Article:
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I have what is apparently called an equirectangular projection of the world. I can use the 3D functionality of Photoshop to use this as a texture for a globe, by creating a sphere mesh; or I can use "CC Sphere" in After Effects etc. This is great.

I now want to attach (flat) objects to the surface of that sphere (imagine some sort of sticker, an image frame, or text. Clearly, I cannot just add them to the original 2d-projection of the earth. They need to fit the projection. This is very effectually visualized here:

I have no idea how to approach this, or what tools to even use. I figure it might be necessary to design this in 3D to begin with, and then export it to a texture. Any ideas?

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The issue with the equirectangular map is the Tissot Indicatrix, which is the way the lines spread out towards the top and bottom of the map (the distortion when wrapping and unwrapping the texture on a shape). See:

  1. Tissot's indicatrix
  2. How does one calculate distortion on Equirectangular Projection?
  3. Equirectangular projection
  4. USGS Publications Warehouse Map Projections
  6. PanoToolsNG
  7. Panorama photo stitcher

I'm still working on trying to create an action or a set of actions that work with distorting maps to projection. I'll post something once I get it working.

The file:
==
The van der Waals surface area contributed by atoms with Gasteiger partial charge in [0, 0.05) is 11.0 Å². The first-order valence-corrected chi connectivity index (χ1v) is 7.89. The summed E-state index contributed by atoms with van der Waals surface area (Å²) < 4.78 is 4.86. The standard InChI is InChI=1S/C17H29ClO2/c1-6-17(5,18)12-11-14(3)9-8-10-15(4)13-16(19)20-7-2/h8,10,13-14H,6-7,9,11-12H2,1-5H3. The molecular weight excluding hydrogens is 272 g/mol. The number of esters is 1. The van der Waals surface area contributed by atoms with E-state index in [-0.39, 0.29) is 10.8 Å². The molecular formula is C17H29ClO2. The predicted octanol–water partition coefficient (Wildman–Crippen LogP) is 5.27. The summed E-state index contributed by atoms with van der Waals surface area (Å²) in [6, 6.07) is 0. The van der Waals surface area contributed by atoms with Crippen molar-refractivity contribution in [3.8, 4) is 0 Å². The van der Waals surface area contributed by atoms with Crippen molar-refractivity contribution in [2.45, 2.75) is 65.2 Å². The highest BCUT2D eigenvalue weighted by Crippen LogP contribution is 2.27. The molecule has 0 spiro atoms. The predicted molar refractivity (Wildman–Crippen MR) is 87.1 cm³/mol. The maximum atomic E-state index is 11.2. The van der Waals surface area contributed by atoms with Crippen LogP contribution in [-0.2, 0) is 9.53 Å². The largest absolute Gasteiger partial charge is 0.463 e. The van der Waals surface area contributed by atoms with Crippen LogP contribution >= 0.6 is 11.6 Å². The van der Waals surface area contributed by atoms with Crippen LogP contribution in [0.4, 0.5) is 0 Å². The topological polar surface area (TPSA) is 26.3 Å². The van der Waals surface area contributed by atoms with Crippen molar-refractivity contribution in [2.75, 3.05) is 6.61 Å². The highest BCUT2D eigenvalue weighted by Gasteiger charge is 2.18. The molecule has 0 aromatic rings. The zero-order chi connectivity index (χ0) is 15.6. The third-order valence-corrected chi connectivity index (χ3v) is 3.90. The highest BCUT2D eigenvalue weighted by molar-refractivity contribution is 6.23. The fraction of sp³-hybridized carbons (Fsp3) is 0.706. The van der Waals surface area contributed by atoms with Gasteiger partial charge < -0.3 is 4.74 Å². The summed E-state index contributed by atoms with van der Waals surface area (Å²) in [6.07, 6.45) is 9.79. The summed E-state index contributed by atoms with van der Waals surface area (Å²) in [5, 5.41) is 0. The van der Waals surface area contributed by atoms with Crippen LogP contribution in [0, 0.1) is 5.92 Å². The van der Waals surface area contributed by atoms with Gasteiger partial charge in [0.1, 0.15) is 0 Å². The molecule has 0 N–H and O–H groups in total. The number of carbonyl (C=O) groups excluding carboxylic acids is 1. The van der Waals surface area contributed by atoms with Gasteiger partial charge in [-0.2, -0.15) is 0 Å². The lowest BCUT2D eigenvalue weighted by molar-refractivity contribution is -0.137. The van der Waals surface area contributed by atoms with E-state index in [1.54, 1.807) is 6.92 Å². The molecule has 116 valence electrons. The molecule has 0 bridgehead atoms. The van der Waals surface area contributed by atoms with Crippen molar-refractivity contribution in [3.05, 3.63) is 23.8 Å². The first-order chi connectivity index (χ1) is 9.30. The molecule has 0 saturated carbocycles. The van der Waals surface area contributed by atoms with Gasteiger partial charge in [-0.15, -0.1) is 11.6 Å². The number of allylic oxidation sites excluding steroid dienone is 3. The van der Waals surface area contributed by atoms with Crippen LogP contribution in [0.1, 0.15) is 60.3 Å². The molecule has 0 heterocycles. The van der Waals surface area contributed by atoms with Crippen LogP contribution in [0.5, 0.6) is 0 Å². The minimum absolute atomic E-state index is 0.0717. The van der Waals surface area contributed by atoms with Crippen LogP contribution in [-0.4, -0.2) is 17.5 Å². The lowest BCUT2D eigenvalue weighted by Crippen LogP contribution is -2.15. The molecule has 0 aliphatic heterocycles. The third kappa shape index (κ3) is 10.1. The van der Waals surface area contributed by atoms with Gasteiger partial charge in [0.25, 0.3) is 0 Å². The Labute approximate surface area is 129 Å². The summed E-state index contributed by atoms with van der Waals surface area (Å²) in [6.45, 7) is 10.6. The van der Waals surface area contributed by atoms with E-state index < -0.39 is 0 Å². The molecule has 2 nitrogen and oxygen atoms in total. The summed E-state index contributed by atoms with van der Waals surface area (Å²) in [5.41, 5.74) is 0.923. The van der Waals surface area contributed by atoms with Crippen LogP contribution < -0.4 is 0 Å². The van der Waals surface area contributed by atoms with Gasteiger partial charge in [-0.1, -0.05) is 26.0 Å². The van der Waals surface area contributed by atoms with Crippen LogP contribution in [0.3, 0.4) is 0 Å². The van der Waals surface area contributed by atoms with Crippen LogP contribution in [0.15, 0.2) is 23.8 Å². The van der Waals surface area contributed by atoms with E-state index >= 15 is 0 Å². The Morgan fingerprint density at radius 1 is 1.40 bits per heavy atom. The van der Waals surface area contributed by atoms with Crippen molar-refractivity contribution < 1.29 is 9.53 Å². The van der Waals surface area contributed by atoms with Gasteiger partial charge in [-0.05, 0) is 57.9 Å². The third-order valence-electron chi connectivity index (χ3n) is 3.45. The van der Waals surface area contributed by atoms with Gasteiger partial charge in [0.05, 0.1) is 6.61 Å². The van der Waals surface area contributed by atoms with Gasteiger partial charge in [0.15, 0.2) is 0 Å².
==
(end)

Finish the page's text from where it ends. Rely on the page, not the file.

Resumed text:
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In the Photoshop versions that support 3D, you can paint directly on a 3D surface, independent of the existing texture. Try making a custom brush from one of these flat objects, and "painting" it on. If your objects are simple enough, that might be all you need to do.

An alternative approach (very much depends on the specifics of your application) might be to put your flat object(s) on its/their own layer(s), turn them into 3D objects, orient them correctly, then merge down (CS6 only).

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Yes, Alan is totally correct. Painting on the object itself (projection painting) will make the painting/cloning look proper based on the camera angle and the surface of the object, as opposed to painting directly on the texture map (which may not have a 1:1 pixel ratio). – Kevin Bomberry Aug 22 '12 at 4:55

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